“Pieces of Paper & Dryer Lint”

“Pieces of Paper and Dryer Lint” (handmade paper ©️Robin King)

Several years ago I thought it would be fun to make my own paper. I searched for instructions, found more than I’d ever have time to read, and decided to just jump in – wing it. The results may illustrate that choice but I like them anyway.

People suggested buying special pulp paper to make paper pulp. What? No. Never. I collected old advertising circulars and tore them into pieces instead.

The next steps would be to soak the paper, then compress it to get the water out. Numerous websites offered paper-making whatsits for sale. They were usually made of pressing parts and screens, with water collection containers attached. Buy those? No. Never. So, I found an old barbecue grill screen – the kind that has small holes because it’s made for a portable grill – and part of an old book shelf instead.

I filled a large bowl with water and dumped the paper in, to let sit for a day. But then I thought of how fluffy and tiny dryer lint is when it collects on the dryer filter screen. Hmmm…would it work well with the pieces of paper? There was one way to find out: I added a giant clump of dryer lint (including the usual oddities, like hair and cat fur) to the water and mixed it with the paper.

The next day, I drained off the excess water and removed the gloppy paper. Then I put the screen on top of the bowl, plopped a handful of wet paper pieces and dryer lint on top of the screen, placed the piece of shelving on top of the pile of paper, and pressed the water out. I had to repeat this step several times but eventually I was able to gently remove a sheet of soggy paper from the screen. The paper was bumpy, holey, and a bit hairy. Perfect.

I let it dry, scanned it, and uploaded the image to my Shop on Redbubble for printing on several products.

Handmade paper! It’s one of my favorite pieces: colorful, messy, and fun to explore.

“Pieces of Paper & Dryer Lint” (handmade paper ©️Robin King – click thru image to see more)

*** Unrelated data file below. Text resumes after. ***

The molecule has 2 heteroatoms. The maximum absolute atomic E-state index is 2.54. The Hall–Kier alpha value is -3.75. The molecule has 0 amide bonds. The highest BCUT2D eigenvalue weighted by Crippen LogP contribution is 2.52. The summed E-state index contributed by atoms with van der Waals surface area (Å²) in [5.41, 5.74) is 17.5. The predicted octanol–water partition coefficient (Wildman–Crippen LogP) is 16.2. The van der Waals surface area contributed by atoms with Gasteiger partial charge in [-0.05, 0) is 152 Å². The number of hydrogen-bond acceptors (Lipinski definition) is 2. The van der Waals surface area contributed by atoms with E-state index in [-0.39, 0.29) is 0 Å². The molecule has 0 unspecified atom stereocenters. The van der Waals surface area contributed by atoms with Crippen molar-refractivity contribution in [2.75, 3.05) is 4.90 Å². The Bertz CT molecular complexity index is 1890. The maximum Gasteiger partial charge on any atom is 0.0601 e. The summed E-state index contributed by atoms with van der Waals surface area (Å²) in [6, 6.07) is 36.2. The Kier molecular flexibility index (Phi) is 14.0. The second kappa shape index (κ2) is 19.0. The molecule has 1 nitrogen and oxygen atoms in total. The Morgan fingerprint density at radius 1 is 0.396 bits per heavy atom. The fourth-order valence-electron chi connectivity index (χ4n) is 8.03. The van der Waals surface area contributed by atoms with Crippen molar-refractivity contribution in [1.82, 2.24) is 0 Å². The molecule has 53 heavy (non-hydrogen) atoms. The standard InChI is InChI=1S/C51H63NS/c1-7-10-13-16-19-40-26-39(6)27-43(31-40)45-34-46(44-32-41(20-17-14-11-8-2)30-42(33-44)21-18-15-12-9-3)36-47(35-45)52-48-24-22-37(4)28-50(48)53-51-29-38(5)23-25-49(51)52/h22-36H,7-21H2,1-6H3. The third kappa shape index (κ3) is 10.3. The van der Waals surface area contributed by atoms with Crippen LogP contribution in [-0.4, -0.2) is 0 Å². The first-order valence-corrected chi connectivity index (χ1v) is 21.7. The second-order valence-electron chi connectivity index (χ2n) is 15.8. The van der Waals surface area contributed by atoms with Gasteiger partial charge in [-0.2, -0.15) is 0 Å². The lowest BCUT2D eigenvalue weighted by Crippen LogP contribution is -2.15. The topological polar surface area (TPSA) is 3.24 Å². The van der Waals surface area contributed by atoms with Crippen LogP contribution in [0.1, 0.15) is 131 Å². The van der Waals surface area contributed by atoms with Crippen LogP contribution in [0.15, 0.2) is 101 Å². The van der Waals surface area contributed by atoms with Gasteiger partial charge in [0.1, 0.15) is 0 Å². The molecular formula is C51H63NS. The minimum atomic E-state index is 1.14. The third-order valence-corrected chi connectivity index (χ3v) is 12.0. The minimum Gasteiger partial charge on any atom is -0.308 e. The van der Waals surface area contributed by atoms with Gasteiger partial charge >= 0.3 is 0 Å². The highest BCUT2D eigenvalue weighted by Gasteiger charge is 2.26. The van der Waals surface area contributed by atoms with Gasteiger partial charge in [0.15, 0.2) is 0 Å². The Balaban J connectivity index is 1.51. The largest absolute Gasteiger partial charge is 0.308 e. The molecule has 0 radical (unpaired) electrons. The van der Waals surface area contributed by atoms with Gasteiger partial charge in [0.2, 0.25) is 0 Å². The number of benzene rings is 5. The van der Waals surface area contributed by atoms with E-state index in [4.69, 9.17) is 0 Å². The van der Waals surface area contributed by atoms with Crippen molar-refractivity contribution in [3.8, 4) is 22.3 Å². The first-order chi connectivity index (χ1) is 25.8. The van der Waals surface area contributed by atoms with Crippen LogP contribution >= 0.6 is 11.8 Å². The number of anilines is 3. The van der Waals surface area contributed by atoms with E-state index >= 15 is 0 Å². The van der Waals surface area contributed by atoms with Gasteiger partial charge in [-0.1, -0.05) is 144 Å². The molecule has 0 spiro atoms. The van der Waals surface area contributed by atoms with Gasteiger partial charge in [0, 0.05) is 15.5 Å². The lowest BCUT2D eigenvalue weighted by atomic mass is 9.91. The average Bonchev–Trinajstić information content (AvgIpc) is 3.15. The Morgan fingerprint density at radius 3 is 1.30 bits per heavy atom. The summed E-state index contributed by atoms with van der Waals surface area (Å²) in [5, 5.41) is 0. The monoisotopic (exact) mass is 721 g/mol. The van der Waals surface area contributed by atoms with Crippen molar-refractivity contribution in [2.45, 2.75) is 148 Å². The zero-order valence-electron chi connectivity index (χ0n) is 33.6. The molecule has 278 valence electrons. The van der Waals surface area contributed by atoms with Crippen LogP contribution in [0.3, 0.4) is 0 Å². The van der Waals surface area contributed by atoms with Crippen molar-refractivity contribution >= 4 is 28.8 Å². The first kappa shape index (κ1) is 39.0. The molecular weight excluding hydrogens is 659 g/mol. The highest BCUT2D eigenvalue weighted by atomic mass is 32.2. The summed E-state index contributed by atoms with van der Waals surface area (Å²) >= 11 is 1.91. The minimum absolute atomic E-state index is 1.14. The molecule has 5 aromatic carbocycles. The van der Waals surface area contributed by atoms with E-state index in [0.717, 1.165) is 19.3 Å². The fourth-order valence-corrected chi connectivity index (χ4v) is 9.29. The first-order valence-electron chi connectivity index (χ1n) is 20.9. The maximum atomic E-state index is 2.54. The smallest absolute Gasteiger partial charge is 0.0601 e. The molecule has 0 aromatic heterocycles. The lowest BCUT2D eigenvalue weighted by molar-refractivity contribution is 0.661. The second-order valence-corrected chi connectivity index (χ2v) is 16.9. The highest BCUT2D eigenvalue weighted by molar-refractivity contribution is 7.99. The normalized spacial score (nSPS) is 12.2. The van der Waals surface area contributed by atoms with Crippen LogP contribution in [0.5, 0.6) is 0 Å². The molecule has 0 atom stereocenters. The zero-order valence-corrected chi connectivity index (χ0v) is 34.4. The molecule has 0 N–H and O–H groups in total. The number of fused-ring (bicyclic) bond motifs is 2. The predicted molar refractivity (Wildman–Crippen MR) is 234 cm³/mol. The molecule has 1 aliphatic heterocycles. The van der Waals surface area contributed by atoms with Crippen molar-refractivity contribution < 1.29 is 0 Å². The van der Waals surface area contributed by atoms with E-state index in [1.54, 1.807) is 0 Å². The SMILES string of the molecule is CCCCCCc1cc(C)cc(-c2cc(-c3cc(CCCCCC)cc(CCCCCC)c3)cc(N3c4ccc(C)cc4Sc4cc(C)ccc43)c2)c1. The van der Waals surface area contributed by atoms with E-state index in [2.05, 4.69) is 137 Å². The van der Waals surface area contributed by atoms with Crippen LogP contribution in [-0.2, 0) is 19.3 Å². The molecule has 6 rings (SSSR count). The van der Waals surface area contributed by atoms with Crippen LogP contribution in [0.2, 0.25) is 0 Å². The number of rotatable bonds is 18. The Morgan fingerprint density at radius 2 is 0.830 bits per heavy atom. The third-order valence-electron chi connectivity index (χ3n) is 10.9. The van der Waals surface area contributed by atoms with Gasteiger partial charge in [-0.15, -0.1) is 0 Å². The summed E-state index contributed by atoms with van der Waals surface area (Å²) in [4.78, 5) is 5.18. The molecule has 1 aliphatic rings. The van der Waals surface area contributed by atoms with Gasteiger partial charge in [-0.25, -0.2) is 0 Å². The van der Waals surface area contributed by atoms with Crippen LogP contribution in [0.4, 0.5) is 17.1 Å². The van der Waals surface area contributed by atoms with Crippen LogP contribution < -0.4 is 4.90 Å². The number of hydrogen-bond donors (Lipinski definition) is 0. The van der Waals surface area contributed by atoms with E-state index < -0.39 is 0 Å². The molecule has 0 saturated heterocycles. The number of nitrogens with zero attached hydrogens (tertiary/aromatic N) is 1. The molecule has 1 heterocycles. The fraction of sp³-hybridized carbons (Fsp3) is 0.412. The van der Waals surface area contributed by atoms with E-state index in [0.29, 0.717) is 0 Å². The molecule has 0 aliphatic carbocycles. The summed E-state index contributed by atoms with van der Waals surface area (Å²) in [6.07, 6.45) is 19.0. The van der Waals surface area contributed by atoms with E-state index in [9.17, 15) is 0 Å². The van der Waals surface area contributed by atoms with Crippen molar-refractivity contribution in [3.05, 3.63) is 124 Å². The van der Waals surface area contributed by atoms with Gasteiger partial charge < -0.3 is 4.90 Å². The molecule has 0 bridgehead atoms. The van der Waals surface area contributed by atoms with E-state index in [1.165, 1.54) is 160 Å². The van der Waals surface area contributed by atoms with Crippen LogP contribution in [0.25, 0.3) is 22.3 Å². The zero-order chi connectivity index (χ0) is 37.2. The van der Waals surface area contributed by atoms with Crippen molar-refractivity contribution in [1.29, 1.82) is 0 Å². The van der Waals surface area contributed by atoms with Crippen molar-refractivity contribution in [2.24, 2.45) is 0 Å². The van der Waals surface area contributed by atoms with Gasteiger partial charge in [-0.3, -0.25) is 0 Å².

(Note: According to RB, dates are not final and may be subject to change)

Redbubble’s 16th birthday is approaching and, to celebrate that, they’re having a site-wide sale.

They’ve changed a lot over those sixteen years, in mostly good – sometimes excellent! – ways. But, like other teenagers, their recent decisions can baffle and disappoint observers.

However: I’ve been there since the beginning and plan to stick with them, making adjustments as I’m able.

One adjustment was a big one. I decided to “re-brand” my Shop (and me). How? New avatar, new header, and a clear-out of posted work that doesn’t fit with Redbubble’s new customer base or their new business plans. I’ve made changes in this WordPress site, too.

While I have no plans to attempt making fan art or more age-skewed pieces, I am going to focus on digital and traditional collage work, the bright colors/textures I love, and custom-made paper fonts.

If you have a Redbubble Shop and don’t usually read their financial reports you may want to take a look at this one because the topics discussed represent substantive changes:

Click to access 1HFY23-Results-Conference-Call-Transcript.pdf

If you don’t want to click on that link, here’s the page it came from:


Oh! One last thing for now. Here’s part of my new Shop look:

(Click thru image to Shop)



“Pitch” (Click to see larger image)

“Pitch” is a digital/traditional collage comprised of several closeup and macro photographs, and scans of painted cut paper letters. It’s the first of my new ELEMENTS OF MUSIC series.

If you look closely you can see portions of my chromatic pitch pipe (circa 1968).

Creating this image was pure joy for me. I loved working with these colors and shapes, and enjoyed shooting the photos. It’s been a long time since I’ve done macro or closeup work so there was a short re-learning curve.  Making the letters for the word pitch fun, too, because I cut them before painting them with tempera sticks. What a happy mess! But the letters look exactly the way I imagined them: not quite perfect. Pitch can be affected by many factors (like temperature and humidity) and is frequently less than “perfect.” That’s one of the challenges in creating music and I wanted to include it in this visual exploration of pitch.

I used Photoshop Elements and Pixelmator Pro to create, blend, paint, and edit the 17 in-process layers that eventually formed the finished piece.


To see “Pitch” and more MUSIC images, click through to my “Music Collection” on Redbubble.